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The Science of Airships at Clockwork Alchemy 2021

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the science of airships
Hail, fellow adventurers! Clockwork Alchemy goes virtual this year, and tomorrow at 10am I'll be on a panel on the Science of Airships with moderator Laurel Anne Hill and fellow panelists Madeline Holly-Rosing and Mike Tierney. We'll be talking about everything we can fit in 45 minutes, including:
  • Zeppelins, dirigibles and blimps: what do all these terms mean?
  • The history of airships, starting with an airborne chicken.
  • The science of airships, including innovations for flight.
  • The failures of airships - what brought them down?
  • The future of airships - airships on the drawing board!

Sign up here, and the full schedule is also online.

We're the first panel, at 10am Saturday, and our panelists include:

Laurel Anne Hill [Moderator]

Laurel Anne Hill—author and former underground storage tank operator—grew up in San Francisco, with more dreams of adventure than good sense or money. Her close brushes with death, love of family, respect for honor and belief in a higher power continue to influence her writing and her life. She has authored two award-winning novels: The Engine Woman’s Light (Sand Hill Review Press), a gripping spirits-meet-steampunk, coming-of-age heroic journey, and Heroes Arise. Laurel’s published short stories and nonfiction pieces total over forty. She has served as a program participant at many science fiction/fantasy conventions, including the World Science Fiction Con and World Fantasy Con. She’s the Literary Stage Manager for the annual San Mateo County Fair, a speaker, writing contest judge, and editor. And she’s even engineered a steam locomotive. For more about her, go to

Madeleine Holly-Rosing

Madeleine Holly-Rosing is the writer/creator of the award-winning Boston Metaphysical Society graphic novel series. Previously self-published, it is now published by Source Point Press. The series also includes the award winning prequel novel, A Storm of Secrets, and an anthology.  After running eight successful crowdfunding campaigns, she published the book, Kickstarter for the Independent Creator.  Other comic anthology projects include: The Scout (The 4th Monkey), The Sanctuary (The Edgar Allan Poe Chronicles), The Marriage Counselor (Cthulhu is Hard to Spell), The Glob (Night Wolf), The Infinity Tree (Menagerie: Declassified), and the upcoming, The Birth (Stan Yak Vampire Anthology).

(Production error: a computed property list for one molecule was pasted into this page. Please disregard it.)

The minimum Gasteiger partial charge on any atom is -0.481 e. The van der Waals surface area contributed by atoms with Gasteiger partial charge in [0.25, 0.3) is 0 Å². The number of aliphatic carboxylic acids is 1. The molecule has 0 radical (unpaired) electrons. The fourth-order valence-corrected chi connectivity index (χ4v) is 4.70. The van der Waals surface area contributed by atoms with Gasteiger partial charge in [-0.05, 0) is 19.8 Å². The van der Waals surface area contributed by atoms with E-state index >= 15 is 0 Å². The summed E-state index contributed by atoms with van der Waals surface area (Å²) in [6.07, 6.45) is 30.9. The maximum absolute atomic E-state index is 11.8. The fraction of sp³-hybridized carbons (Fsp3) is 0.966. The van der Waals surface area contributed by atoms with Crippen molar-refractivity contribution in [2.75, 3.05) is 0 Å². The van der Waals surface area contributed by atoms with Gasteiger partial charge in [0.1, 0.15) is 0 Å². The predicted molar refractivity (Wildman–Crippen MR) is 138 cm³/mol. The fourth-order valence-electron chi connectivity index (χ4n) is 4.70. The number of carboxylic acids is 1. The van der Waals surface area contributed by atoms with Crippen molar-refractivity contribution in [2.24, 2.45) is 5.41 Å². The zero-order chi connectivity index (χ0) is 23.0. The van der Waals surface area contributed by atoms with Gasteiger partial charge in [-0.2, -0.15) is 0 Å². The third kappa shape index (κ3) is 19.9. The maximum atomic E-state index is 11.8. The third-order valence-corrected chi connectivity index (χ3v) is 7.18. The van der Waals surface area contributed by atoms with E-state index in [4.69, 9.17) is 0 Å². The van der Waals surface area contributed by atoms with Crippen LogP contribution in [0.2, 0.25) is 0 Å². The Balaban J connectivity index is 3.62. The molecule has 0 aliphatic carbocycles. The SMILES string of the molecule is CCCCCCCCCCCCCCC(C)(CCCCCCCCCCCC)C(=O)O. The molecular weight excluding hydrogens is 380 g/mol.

Michael Tierney

Michael Tierney writes steampunk-laced alternative historical fiction stories from his Victorian home in Silicon Valley. After writing technical and scientific publications for many years, he turned his sights to more imaginative genres. Trained as a chemist, he brings an appreciation of both science and history to his stories. His latest novel is Mr. Darwin’s Dragon. Visit his blog at

Anthony Francis

By day, Anthony Francis teaches robots to learn; by night he writes science fiction and draws comic books. Anthony’s best known for his Skindancer urban fantasy series of novels including the Epic eBook Award winner Frost Moon and its sequels Blood Rock and Liquid Fire, all following the misadventures of magical tattoo artist Dakota Frost trying to raise her weretiger daughter Cinnamon in Atlanta.

Anthony also writes the Jeremiah Willstone steampunk series, following a young female soldier in a world where women’s liberation happened a century early – and so, with twice as many brains working on hard problems, the Victorians invented rayguns and time travel. In addition to her debut novel Jeremiah Willstone and the Clockwork Time Machine, Jeremiah appears in a dozen other stories, including “Steampunk Fairy Chick” in the UnCONventional anthology.

Anthony is co-editor of the anthology Doorways to Extra Time and a co-founder of Thinking Ink Press, publisher of the steampunk anthologies Twelve Hours Later, Thirty Days Later, and Some Time Later. He’s the artist of the webcomic fanu fiku and he’s co-author of the 24 Hour Comic Day Survival Guide. He’s participated in National Novel Writing Month and its related challenges over 20 times, recently cracking one million words written in Nano.

Anthony lives in San Jose with his wife and cats, but his heart will always belong in Atlanta. To learn more about Dakota Frost, visit or; to learn more about Jeremiah Willstone, visit; to learn more about Anthony and his appearances, visit his blog

You can also take a look at my previous presentations on the science of airships, which I've been doing on and off for about 10 years now, for more details ...

Hope to see you virtually there, or in the air!

-the Centaur

Day 167

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riker drawing

Quick Sharpie sketch of Riker from Best of Both Worlds, Part I:

riker headshot

The comparison below shows that the hair and eyes are OK; the beard doesn't line up.